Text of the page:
I thought this would be an easy question. To my surprise, the class (of 250 students) was silent. This was unusual — I usually have more trouble keeping them quiet. Finally, after maybe 20 seconds (a long time in a large lecture hall), a hand shot up. “Marijuana!” one student proudly exclaimed.

I was taken aback. Not because weed was mentioned in a college classroom. And not because the student was incorrect — she was of course correct. Marijuana comes from the plant Cannabis and it has some useful medicinal properties, for example to treat nausea caused by cancer chemotherapy, and fatigue, appetite loss and pain associated with AIDS. There is continued debate over its use, but that’s not the point.

The point is that while the class was hard-pressed to come up with more than one medicine derived from nature, the reality is just the opposite: It’s difficult to think of a medicine that doesn’t ultimately come from nature.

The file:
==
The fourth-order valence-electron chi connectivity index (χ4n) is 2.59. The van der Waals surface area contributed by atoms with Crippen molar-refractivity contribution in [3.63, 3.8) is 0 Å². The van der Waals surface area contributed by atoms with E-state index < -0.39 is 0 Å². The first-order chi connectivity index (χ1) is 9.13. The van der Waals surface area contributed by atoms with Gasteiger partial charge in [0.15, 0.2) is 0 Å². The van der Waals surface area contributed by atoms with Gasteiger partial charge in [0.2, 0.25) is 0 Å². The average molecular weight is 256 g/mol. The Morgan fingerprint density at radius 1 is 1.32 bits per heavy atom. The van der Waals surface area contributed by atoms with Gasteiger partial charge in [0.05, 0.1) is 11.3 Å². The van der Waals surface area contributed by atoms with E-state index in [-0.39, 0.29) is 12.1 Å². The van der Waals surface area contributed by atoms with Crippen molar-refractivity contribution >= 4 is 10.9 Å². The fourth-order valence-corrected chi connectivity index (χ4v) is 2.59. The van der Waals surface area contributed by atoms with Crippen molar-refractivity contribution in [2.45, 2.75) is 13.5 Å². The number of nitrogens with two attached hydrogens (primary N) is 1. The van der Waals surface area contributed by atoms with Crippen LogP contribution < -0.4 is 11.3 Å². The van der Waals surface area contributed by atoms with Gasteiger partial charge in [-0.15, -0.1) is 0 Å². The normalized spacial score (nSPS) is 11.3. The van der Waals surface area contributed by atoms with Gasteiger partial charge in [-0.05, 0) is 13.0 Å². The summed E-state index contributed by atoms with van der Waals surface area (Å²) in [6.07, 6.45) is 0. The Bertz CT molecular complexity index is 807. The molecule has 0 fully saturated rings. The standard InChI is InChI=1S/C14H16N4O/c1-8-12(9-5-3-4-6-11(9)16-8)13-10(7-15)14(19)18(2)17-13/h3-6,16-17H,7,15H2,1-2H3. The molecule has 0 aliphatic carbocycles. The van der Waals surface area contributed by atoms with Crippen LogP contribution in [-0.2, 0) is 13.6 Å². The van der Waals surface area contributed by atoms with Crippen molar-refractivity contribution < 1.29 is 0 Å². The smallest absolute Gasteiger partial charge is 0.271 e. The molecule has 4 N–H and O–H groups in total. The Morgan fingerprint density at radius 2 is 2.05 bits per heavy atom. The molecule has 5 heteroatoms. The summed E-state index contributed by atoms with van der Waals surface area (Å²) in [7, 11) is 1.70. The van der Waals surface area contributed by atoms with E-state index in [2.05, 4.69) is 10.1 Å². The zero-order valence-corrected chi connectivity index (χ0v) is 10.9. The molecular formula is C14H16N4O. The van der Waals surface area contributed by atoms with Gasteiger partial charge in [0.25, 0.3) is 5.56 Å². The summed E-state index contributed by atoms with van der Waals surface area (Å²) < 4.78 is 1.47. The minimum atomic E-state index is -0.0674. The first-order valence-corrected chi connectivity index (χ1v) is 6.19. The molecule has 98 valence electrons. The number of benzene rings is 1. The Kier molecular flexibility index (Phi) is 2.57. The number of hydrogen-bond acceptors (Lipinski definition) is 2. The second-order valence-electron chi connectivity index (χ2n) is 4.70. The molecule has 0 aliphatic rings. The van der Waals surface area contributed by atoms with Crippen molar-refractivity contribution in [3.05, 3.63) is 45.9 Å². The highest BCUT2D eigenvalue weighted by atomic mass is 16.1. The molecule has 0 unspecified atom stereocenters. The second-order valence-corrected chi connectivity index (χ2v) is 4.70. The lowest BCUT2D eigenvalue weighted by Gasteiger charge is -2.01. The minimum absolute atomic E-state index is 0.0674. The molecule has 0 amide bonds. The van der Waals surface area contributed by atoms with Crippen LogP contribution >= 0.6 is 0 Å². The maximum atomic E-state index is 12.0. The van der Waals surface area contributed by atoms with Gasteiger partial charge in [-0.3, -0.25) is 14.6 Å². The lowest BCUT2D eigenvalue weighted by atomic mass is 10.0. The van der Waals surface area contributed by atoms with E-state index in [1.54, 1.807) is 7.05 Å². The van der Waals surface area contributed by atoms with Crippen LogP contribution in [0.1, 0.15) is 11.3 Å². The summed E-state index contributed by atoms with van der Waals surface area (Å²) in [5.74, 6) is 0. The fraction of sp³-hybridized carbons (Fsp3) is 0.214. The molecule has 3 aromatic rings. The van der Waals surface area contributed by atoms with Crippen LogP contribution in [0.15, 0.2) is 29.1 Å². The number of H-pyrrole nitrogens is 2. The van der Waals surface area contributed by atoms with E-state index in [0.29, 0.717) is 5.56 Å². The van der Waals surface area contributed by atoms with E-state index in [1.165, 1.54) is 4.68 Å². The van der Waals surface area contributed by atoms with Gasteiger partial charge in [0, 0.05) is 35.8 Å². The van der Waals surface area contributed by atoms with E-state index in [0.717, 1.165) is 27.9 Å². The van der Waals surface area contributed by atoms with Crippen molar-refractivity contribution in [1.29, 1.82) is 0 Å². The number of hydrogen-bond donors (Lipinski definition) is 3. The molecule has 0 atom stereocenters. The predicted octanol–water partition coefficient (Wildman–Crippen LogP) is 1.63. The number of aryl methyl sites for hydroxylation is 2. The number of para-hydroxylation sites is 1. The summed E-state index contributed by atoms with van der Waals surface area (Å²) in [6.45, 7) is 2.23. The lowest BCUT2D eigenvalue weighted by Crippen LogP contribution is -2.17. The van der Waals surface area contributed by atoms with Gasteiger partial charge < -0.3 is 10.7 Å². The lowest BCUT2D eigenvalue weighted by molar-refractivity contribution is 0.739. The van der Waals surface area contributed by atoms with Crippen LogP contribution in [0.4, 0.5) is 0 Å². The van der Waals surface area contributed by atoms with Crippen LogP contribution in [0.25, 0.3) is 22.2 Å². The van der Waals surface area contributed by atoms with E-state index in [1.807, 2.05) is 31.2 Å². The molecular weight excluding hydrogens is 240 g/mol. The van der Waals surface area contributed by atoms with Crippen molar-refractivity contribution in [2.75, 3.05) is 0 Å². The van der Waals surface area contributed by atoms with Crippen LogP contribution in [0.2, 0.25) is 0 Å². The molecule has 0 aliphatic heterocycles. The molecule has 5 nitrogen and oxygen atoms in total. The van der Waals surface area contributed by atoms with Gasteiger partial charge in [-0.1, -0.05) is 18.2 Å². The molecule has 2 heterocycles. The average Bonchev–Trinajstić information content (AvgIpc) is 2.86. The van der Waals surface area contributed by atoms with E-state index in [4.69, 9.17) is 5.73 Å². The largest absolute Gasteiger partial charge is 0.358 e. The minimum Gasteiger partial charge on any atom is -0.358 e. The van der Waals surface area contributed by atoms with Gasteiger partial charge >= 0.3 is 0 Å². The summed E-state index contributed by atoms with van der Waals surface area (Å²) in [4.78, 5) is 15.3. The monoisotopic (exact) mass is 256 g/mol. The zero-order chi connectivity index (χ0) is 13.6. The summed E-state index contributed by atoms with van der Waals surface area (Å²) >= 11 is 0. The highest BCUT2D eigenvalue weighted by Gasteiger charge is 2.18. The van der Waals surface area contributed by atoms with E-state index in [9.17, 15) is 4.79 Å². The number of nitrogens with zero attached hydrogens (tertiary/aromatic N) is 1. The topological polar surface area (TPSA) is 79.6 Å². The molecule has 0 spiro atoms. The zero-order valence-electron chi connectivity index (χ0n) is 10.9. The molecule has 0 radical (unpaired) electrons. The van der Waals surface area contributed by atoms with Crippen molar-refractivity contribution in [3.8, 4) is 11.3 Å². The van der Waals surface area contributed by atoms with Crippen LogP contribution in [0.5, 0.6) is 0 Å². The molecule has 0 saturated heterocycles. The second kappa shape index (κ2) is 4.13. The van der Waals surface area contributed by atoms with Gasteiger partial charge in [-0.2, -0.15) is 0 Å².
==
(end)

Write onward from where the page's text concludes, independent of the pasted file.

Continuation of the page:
If apples and carrots are nature’s toothbrush, grapes are nature’s jellybeans, and raisins are nature’s candy, then certainly plants, animals, fungi, and microbes are nature’s medicine cabinet.

Perhaps the most famous example is penicillin. Continue reading

French Kissing For Science And Sharing More Than Romance

Photo: Compfight

(.craig/Flickr via Compfight)

That kiss last night? You may have left with more than butterflies. According to Dutch researchers, the average 10-second french kiss can result in the exchange of around 80 million pieces of bacteria.

And they have the data to prove it.